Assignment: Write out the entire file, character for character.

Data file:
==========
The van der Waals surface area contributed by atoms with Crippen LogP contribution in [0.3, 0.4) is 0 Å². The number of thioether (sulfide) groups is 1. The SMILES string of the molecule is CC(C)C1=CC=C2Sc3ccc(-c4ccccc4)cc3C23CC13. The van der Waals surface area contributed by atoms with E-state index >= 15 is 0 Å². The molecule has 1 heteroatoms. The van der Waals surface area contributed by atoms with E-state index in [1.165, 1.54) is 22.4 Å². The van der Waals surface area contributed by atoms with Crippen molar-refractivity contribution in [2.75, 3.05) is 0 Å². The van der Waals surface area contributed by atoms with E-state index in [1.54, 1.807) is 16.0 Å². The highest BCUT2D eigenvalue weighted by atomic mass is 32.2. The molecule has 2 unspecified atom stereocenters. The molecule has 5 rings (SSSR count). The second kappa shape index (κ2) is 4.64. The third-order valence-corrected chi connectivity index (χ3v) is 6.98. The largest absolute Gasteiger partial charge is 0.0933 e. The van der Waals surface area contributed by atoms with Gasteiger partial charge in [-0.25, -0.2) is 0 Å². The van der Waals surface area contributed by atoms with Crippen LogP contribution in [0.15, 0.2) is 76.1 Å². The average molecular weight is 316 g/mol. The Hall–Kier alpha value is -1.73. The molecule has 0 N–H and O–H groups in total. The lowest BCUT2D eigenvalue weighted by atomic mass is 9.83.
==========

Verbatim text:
The van der Waals surface area contributed by atoms with Crippen LogP contribution in [0.3, 0.4) is 0 Å². The number of thioether (sulfide) groups is 1. The SMILES string of the molecule is CC(C)C1=CC=C2Sc3ccc(-c4ccccc4)cc3C23CC13. The van der Waals surface area contributed by atoms with E-state index >= 15 is 0 Å². The molecule has 1 heteroatoms. The van der Waals surface area contributed by atoms with E-state index in [1.165, 1.54) is 22.4 Å². The van der Waals surface area contributed by atoms with Crippen molar-refractivity contribution in [2.75, 3.05) is 0 Å². The van der Waals surface area contributed by atoms with E-state index in [1.54, 1.807) is 16.0 Å². The highest BCUT2D eigenvalue weighted by atomic mass is 32.2. The molecule has 2 unspecified atom stereocenters. The molecule has 5 rings (SSSR count). The second kappa shape index (κ2) is 4.64. The third-order valence-corrected chi connectivity index (χ3v) is 6.98. The largest absolute Gasteiger partial charge is 0.0933 e. The van der Waals surface area contributed by atoms with Gasteiger partial charge in [-0.25, -0.2) is 0 Å². The van der Waals surface area contributed by atoms with Crippen LogP contribution in [0.15, 0.2) is 76.1 Å². The average molecular weight is 316 g/mol. The Hall–Kier alpha value is -1.73. The molecule has 0 N–H and O–H groups in total. The lowest BCUT2D eigenvalue weighted by atomic mass is 9.83.